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Old 01-14-2018, 01:39 AM   #15
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UVW (UNLOADED VEHICLE WEIGHT) Sometimes referred to as “Dry Weight,” UVW means the weight of this trailer as built at the factory. The UVW, as used in product literature and other promotional materials, does not include cargo, fresh water, options or dealer installed accessories.

A vehicle's actual weight is the gross vehicle weight, or GVW. Not to be confused with GVWR, which is the trailer manufacturer's certified weight limit for that trailer.
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Old 01-14-2018, 09:26 AM   #16
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OK folks, all these different weight terms are about to make minds explode. The only ones that you need to follow and not exceed are the GVWR(Gross Vehicle Weight Rating) and the GAWR(Gross Axle Weight Rating). If you stay within those limits things will be just fine.

Now, as to FastEagle, keep in mind that he does not engage in conversations. He will hide behind legal requirements and manufacture specifications and never say what he really thinks. Go ahead and ask him a direct question requiring a personal recommendation or answer. You will be waiting for a long time for that answer.

Good luck,
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Old 01-15-2018, 07:00 AM   #17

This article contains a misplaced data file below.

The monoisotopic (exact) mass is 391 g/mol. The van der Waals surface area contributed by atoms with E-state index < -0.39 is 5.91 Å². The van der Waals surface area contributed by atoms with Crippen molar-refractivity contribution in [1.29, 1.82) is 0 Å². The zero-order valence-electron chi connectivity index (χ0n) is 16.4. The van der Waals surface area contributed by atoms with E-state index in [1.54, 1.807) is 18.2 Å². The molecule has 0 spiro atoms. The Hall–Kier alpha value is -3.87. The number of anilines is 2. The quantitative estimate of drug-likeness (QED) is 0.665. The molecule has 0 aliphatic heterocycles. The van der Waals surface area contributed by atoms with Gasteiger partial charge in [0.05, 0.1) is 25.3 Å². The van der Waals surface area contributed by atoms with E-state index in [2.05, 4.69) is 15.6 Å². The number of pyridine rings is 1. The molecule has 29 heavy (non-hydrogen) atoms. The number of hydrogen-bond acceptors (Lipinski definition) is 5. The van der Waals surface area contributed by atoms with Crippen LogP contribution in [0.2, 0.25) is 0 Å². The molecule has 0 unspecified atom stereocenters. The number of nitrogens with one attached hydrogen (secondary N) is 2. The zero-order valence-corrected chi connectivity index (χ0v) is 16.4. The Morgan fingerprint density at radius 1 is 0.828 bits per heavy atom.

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Originally Posted by ChristyFord View Post

Also, when looking at specs I see "hitch weight" listed, is that a separate weight or is that included in the dry weight? Or is that meaning what the tongue weight would be if you towed it as-is?
My ADD kicked in before I got through the arguments so I don't know if it was answered or not but if not here's my answer to your question.

The hitch weight is a part of the whole trailer weight and can vary even if the weight of the trailer - including its cargo - stays the same. It can vary because the cargo can be distributed to different parts of the trailer. Hope that helped.
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Old 01-15-2018, 07:57 AM   #18
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Need to back up to the OPs original question. The "dry weight" or GVW does include the fridge and A/C, as long as they were not additional add-ons. They were taken into account at the factory ratings. Now, if you order your standard TT and request a 2nd A/C be added, you have to add the weight of the 2nd A/C to the "dry weight" to make sure you do not go over the GVWR of the TT. Which means you may have to leave those extra pairs of jeans and your favorite beach chair behind, lol. I agree with others in that you should always have enough TV to pull the RV at maxed out GVWR so that you don't have to concern yourself. Let your limiting factor be the GVWR of the RV, not the combined GVWR of the whole rig.
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